Harden: I want to stop here for a moment. In the 2000s, you shift gears in your research to flaviviruses, but I'd like to set that aside for a moment and ask you to discuss the impact on RML of the terrorist attacks of September 11th, 2001. Both the Bethesda campus and the RML campus of NIH were transformed. Fences went up, and new buildings were built, and new responsibilities were given to the agency. But let's start with the day of the attacks. Tell me how it was at RML and about communications in the days afterwards with NIAID Bethesda, and about RML’s interaction with the citizens of Hamilton.
Kathy Zoon [Dr. Kathryn C. Zoon] was the Director of DIR at that point. We decided that to create a new Laboratory of Virology and do a search to identify a Chief. There were two candidates, and we selected Dr. Feldmann, Heinz Feldmann, who had been on the peer review panel advising us as the project went along, as the laboratory chief. We assumed what's called “beneficial occupancy” in early 2008 and hired Heinz. Heinz came down from Winnipeg that year and assumed the position of Chief of the Laboratory of Virology. Kathy had made me Acting Laboratory Chief until Heinz arrived. When Heinz became Lab Chief, we got all the Select Agent approvals, other permits, and this and that. We actually started doing level-four work, I think, in September of 2009. In all sincerity and candor, I think this is the best BSL-4 program in the country. I want to make sure it is clear that in spite of the major role I had, I have never personally done research at BSL4.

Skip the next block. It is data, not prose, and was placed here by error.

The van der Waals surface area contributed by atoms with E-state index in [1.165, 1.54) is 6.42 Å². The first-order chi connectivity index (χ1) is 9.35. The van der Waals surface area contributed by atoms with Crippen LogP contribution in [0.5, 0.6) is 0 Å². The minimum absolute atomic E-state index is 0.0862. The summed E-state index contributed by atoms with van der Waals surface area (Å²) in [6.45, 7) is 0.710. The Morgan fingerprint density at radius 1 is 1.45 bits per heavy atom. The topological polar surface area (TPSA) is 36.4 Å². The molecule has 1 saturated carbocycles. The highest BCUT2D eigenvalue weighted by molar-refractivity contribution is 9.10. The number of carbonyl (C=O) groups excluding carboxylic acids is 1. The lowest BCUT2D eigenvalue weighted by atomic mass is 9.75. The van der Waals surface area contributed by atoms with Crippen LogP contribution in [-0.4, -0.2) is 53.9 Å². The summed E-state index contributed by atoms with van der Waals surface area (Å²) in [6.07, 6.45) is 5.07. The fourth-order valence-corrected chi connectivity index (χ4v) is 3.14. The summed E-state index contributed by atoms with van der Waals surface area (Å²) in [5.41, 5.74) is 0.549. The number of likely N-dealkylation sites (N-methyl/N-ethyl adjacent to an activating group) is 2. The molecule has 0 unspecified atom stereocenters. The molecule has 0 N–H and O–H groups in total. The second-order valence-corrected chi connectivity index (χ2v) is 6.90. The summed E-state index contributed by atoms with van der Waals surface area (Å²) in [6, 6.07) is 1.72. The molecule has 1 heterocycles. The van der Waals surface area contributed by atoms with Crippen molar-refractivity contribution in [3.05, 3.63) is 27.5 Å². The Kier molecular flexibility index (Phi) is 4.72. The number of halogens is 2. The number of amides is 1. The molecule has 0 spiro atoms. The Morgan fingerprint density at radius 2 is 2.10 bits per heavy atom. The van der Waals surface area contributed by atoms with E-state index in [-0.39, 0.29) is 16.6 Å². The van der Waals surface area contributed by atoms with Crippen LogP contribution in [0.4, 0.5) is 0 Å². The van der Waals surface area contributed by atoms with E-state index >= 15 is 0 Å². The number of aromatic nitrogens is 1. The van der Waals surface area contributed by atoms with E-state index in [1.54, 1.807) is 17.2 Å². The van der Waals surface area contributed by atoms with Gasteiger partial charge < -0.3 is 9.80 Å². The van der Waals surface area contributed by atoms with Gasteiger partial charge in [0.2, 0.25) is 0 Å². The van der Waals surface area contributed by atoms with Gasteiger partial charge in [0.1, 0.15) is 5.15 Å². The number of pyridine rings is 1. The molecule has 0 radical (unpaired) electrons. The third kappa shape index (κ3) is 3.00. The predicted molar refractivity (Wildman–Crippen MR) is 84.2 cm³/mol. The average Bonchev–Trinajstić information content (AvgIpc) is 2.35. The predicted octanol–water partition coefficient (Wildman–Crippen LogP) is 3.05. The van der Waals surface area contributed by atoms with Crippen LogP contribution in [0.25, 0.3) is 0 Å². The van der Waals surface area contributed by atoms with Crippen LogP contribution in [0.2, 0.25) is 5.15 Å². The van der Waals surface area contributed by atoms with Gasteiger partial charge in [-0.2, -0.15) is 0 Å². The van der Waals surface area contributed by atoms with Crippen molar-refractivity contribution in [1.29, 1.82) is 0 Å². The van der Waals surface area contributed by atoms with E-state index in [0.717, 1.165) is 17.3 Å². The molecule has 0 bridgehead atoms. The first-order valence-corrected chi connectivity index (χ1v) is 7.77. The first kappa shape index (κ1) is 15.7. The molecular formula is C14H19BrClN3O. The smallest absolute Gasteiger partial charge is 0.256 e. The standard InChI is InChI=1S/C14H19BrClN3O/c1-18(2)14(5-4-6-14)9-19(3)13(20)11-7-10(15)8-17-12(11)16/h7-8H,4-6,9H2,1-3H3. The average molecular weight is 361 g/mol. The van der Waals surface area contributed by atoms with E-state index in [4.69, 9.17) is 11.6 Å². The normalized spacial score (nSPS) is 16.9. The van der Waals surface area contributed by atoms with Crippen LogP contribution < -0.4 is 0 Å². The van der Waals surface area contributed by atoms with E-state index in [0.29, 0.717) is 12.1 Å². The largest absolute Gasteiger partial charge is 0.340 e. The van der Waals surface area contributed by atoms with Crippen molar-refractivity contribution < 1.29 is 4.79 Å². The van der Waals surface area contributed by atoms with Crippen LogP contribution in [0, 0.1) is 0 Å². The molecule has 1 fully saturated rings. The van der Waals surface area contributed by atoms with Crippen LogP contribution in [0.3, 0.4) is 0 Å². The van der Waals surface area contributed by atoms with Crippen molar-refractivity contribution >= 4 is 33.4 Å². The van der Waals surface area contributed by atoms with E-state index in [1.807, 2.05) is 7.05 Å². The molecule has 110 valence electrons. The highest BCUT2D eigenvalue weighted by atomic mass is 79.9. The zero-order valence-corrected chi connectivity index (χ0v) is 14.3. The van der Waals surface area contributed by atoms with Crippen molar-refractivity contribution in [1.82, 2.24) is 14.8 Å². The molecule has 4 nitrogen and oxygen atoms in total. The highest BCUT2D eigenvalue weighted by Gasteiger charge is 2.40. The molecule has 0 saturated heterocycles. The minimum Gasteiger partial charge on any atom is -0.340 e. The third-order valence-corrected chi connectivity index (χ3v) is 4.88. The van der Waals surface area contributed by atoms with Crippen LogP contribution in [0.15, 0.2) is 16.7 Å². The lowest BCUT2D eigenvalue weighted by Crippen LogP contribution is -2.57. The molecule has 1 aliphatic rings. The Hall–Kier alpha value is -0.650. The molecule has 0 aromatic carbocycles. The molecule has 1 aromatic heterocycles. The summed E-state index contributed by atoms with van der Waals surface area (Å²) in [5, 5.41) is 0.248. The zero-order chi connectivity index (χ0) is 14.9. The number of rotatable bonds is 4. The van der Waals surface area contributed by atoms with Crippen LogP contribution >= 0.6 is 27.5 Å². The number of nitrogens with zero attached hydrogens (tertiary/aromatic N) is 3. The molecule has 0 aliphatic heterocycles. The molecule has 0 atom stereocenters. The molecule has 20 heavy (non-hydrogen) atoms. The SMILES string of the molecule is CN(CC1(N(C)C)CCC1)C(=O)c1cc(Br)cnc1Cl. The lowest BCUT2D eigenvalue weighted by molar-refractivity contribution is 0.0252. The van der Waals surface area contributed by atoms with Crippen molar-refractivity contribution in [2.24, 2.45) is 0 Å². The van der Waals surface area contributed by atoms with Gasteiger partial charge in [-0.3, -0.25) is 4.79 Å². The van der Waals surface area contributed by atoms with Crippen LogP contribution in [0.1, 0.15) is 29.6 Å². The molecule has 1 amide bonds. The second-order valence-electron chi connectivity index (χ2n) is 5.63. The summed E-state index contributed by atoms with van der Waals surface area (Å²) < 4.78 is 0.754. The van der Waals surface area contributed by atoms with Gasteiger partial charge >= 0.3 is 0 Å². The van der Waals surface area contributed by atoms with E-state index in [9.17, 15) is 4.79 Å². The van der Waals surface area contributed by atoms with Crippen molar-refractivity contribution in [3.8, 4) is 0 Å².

Marshall Bloom with Anthony Fauci during IRF construction, June 2006.
Harden: You also joined with the directors of almost all other BSL-4 facilities in North America to define the processes to select, train, and evaluate scientists and support staff. And because the CDC published it, it would have been a very deliberate process.
A few years after that, Sonja competed for and was selected as a tenure track investigator in the Laboratory of Virology. I was delighted and Sonja was able to continue independently all the superb innate immune studies that she was doing with a post-doctoral fellow named Travis Taylor [Dr. R. Travis Taylor] and the exceptionally talented Shelly Robertson [Dr. Shelly J. Robertson]. In other words, when Sonja established her Section in the Laboratory of Virology, Shelly and Travis went with her. So, I had the opportunity to start looking at aspects of flavivirus infections that weren't related to the innate immune response.